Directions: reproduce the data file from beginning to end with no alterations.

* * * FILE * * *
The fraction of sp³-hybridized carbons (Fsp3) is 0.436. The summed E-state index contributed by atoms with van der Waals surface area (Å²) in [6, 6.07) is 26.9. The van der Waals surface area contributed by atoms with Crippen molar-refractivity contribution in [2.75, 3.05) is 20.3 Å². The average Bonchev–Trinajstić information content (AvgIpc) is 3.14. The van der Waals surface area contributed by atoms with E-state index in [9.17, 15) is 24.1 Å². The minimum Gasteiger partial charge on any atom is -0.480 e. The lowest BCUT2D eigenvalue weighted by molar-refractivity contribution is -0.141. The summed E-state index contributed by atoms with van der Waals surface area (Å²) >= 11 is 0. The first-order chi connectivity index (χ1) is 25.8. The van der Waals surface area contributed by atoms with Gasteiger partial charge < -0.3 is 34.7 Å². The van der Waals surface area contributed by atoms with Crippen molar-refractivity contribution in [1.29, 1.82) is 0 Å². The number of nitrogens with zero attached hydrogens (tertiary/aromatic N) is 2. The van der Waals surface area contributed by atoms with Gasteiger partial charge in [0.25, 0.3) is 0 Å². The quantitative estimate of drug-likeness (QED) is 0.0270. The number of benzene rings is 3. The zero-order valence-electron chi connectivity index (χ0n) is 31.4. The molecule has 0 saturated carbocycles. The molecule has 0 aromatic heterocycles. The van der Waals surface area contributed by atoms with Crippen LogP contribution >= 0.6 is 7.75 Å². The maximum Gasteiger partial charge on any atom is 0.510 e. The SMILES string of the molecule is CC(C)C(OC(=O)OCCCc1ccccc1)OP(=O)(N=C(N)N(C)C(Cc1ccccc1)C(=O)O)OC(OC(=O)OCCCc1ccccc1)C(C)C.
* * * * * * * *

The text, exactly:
The fraction of sp³-hybridized carbons (Fsp3) is 0.436. The summed E-state index contributed by atoms with van der Waals surface area (Å²) in [6, 6.07) is 26.9. The van der Waals surface area contributed by atoms with Crippen molar-refractivity contribution in [2.75, 3.05) is 20.3 Å². The average Bonchev–Trinajstić information content (AvgIpc) is 3.14. The van der Waals surface area contributed by atoms with E-state index in [9.17, 15) is 24.1 Å². The minimum Gasteiger partial charge on any atom is -0.480 e. The lowest BCUT2D eigenvalue weighted by molar-refractivity contribution is -0.141. The summed E-state index contributed by atoms with van der Waals surface area (Å²) >= 11 is 0. The first-order chi connectivity index (χ1) is 25.8. The van der Waals surface area contributed by atoms with Gasteiger partial charge < -0.3 is 34.7 Å². The van der Waals surface area contributed by atoms with Crippen molar-refractivity contribution in [1.29, 1.82) is 0 Å². The number of nitrogens with zero attached hydrogens (tertiary/aromatic N) is 2. The van der Waals surface area contributed by atoms with Gasteiger partial charge in [0.25, 0.3) is 0 Å². The quantitative estimate of drug-likeness (QED) is 0.0270. The number of benzene rings is 3. The zero-order valence-electron chi connectivity index (χ0n) is 31.4. The molecule has 0 saturated carbocycles. The molecule has 0 aromatic heterocycles. The van der Waals surface area contributed by atoms with Crippen LogP contribution >= 0.6 is 7.75 Å². The maximum Gasteiger partial charge on any atom is 0.510 e. The SMILES string of the molecule is CC(C)C(OC(=O)OCCCc1ccccc1)OP(=O)(N=C(N)N(C)C(Cc1ccccc1)C(=O)O)OC(OC(=O)OCCCc1ccccc1)C(C)C.